Elevation Profile of Trail
|Topographical Map||View Large Map|
|Trailhead:||N 40° 43.00'
W 77° 53.65'
|Trail Length:||5.6 miles|
|Hike Time:||3 hours|
|Hike Type:||Out and Back|
|Near:||Jo Hays Vista on route PA26 south of Pine Grove Mills.|
|* Note regarding hike time and elevation traversed.|
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Trip Report and PhotosThe Jackson Trail is located on top of Tussey Mountain where route PA26 crosses, so access to the trail is very easy. The trail continues for approximately 3 miles across the ridge line of Tussey Mountain. The Mid State Trail descends Tussey Mountain at the trailhead of Jackson Trail and meets back up at the end. If you are hiking the Mid State Trail and don't need water, I would recommend hiking the Jackson Trail. As of September 2005, the Mid State Trail is temporarily rerouted on the Jackson Trail because of major blow downs in the valley below caused by Hurricane Ivan last year. Hopefully these blow downs will be cleared and the Mid State Trail will be reopened next spring.
The Mid State Trail is over 320 miles in length and extends from the Maryland border to the New York border. The southern end of the MST is found on the Mason-Dixon line on route PA326. The northern terminus is located just north of Lawrenceville, PA. The MST is situated on public lands, such as state forests, state game lands and state parks. Closer to the Maryland and New York borders, the Mid State Trail uses private lands by permission.
Mid State Trail
The trailhead for this portion of the Mid-State Trail is located across from Jo Hays vista on route PA26, just south of Pine Grove Mills. You'll need to find your way to Pine Grove Mills which sits at the western intersection of routes PA26 and PA45. Once in Pine Grove Mills, continue to follow PA26 south for exactly 2.0 miles. You will come to the crest of the mountain and see a large parking area on your right. This is Jo Hays Vista with the trailhead for the Jackson Trail on the opposite side of the road.
As I mentioned earlier, the Mid State Trail is temporarily rerouted on the Jackson Trail. You'll find that most people hiking the Mid State Trail will stick to the Jackson Trail unless they are in need of water. With it's easy access from Jo Hays Vista, most people will use this as a starting point for hiking and will be fully stocked with water.
However, you don't need to be hiking the Mid State Trail to enjoy the Jackson Trail. The trail is an out and back hike unless you incorporate the descent into the valley by following the Mid State Trail proper. However, at this point in time, a circuit hike of this nature is not advisable with the inaccessibility of this section of the Mid State Trail. I would even suggest hiking the Jackson Trail, at least the first mile, as your first hike or even a hike suited for children. Once you get out past the first two vistas, however, the trail is little more challenging with many rock fields to traverse.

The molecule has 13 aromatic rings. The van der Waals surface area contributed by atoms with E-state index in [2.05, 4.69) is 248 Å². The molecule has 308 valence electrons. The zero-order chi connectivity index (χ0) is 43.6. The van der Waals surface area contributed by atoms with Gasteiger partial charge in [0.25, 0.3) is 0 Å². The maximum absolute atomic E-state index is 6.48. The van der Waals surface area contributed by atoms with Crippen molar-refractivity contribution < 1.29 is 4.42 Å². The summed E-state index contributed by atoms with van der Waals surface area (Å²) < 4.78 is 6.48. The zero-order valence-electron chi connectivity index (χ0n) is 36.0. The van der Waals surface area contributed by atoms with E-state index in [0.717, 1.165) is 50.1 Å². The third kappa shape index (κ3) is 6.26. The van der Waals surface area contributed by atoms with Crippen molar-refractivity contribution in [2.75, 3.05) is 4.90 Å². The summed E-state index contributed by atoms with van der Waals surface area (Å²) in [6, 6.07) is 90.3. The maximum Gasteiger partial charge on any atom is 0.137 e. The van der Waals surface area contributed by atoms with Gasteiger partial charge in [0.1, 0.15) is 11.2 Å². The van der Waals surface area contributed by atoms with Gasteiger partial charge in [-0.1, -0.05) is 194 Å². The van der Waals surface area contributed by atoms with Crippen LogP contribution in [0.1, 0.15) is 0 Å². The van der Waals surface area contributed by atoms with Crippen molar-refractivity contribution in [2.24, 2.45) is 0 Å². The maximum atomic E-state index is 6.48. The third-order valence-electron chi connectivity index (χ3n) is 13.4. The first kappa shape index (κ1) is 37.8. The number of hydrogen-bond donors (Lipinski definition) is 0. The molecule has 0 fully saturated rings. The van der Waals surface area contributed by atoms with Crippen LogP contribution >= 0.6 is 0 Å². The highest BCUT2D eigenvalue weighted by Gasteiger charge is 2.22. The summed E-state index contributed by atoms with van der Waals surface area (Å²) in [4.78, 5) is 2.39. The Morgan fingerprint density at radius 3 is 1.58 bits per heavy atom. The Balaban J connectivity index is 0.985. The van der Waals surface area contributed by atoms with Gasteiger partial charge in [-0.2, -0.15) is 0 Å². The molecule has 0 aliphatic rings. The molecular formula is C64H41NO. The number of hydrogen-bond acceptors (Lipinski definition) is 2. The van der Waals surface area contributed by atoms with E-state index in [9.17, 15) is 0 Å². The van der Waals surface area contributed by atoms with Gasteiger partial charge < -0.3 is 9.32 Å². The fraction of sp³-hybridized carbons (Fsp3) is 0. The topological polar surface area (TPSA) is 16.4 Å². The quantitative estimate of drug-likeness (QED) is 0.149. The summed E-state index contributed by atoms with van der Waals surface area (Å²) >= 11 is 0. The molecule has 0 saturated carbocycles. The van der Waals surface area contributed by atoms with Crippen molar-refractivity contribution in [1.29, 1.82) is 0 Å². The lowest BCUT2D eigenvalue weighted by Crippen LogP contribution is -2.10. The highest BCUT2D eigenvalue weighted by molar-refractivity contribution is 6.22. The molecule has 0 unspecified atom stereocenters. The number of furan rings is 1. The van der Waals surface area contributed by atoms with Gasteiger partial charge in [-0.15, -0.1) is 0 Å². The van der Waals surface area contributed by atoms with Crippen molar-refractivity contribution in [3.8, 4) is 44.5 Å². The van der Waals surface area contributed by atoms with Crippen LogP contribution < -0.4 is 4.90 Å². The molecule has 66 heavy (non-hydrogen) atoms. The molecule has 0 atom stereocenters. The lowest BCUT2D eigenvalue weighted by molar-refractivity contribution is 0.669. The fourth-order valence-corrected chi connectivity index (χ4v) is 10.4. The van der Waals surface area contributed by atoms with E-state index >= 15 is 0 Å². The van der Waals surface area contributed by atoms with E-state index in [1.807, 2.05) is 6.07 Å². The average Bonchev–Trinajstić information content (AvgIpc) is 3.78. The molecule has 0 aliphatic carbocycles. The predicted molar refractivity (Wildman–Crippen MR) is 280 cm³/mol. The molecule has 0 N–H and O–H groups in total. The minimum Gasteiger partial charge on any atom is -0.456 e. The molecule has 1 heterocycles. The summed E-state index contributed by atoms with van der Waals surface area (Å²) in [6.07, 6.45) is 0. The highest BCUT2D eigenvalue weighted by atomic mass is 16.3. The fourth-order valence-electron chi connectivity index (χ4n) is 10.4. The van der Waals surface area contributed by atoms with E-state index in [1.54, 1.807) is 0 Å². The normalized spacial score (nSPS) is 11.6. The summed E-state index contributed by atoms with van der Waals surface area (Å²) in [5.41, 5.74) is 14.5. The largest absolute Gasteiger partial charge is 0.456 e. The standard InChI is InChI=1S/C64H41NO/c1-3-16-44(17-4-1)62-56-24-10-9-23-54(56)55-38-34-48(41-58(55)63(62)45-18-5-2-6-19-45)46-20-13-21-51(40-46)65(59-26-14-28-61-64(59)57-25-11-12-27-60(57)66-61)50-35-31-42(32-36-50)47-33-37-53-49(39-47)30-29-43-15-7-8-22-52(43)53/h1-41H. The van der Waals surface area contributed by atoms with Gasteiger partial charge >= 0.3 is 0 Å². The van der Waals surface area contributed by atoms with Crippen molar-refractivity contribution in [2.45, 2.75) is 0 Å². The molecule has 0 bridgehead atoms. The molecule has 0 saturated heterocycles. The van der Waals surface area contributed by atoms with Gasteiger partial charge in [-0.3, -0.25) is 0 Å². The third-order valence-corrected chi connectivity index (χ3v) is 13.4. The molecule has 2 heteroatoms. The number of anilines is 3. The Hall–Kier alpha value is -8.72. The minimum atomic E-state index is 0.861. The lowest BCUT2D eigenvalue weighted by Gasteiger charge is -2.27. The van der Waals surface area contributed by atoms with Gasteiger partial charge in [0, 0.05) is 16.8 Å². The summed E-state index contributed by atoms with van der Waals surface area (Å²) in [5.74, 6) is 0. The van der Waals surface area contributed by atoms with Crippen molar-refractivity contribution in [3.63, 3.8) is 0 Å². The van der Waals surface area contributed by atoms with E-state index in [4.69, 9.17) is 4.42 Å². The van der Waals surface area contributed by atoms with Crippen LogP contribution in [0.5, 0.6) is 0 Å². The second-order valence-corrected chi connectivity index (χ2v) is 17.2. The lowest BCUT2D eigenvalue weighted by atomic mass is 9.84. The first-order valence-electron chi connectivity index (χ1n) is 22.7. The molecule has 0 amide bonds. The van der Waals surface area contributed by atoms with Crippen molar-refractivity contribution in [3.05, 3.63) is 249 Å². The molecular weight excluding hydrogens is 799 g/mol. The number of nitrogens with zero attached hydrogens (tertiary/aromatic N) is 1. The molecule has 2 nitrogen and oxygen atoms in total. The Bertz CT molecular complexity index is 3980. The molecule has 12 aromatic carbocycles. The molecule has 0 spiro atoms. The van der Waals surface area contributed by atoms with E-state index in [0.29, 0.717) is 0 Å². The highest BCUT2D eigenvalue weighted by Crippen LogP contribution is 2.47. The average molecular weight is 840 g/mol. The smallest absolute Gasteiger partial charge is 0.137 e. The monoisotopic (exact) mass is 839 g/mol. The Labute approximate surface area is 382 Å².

The trailhead is clearly marked by a sign, located to the left of a gated mountain road. You will hike back this road for about 0.3 miles back to a number of radio towers. At the last radio tower the trail begins. It's a little rocky, but flat and wide, so hiking in sneakers is possible.
You will continue along this flat, wide part of the trail for about 0.75 miles from the trailhead. At this point you will enter a stand of pines and the trail will turn slightly to the right. This is where you will encounter your first vista; David's Vista. Directly across from David's Vista, on the northern side of the mountain is another vista. If you are looking to do a simple day hike or are hiking with children, take a moment to enjoy this two beautiful vistas, and then head back the way you came to the trailhead. If you are looking for a longer, more challenging day hike, continue on.
I had an agenda for this hike, aside from enjoying the out of doors. At the end of the Jackson Trail is a section that was devastated by a forest fire about 4 years ago. With the lack of trees, this section of the trail gets quickly overgrown with underbrush and saplings. I was also hiking the trail just to get an idea of any blow downs or trees that may have fallen across the trail and needed to be cleared.
I noticed that someone had recently reblazed the trail, so you will have no problem following the trail across the mountain top. Continuing on the hike you will encounter a number of vistas, almost exclusively on the southern side of the mountain. The trail is somewhat challenging in places as you will need to traverse some larger rocks and boulders. Hiking boots are a must for this section of the hike.
Once I reached the area of the trail that had been burnt by the forest fire I began to clear the trail where it was needed. There were many section where you couldn't walk on the trail without needing to push aside limbs and undergrowth. I'm happy to announce that the trail is now a little easier to navigate but this section is going to need constant maintenance for a number of years to come.
If you're looking for an easy day hike, then I definitely recommend hiking out to and enjoying David's Vista. If you want something a little more challenging, then try hiking the entire Jackson Trail. However, if you are looking for a circuit hike you're going to have to wait until the Mid State Trail that descends to the valley below has been cleared and is passable. All in all, the Jackson Trail makes for a nice hike, and located only a few minutes from downtown State College, should make it onto your list of hikes to do in Central PA.blog comments powered by Disqus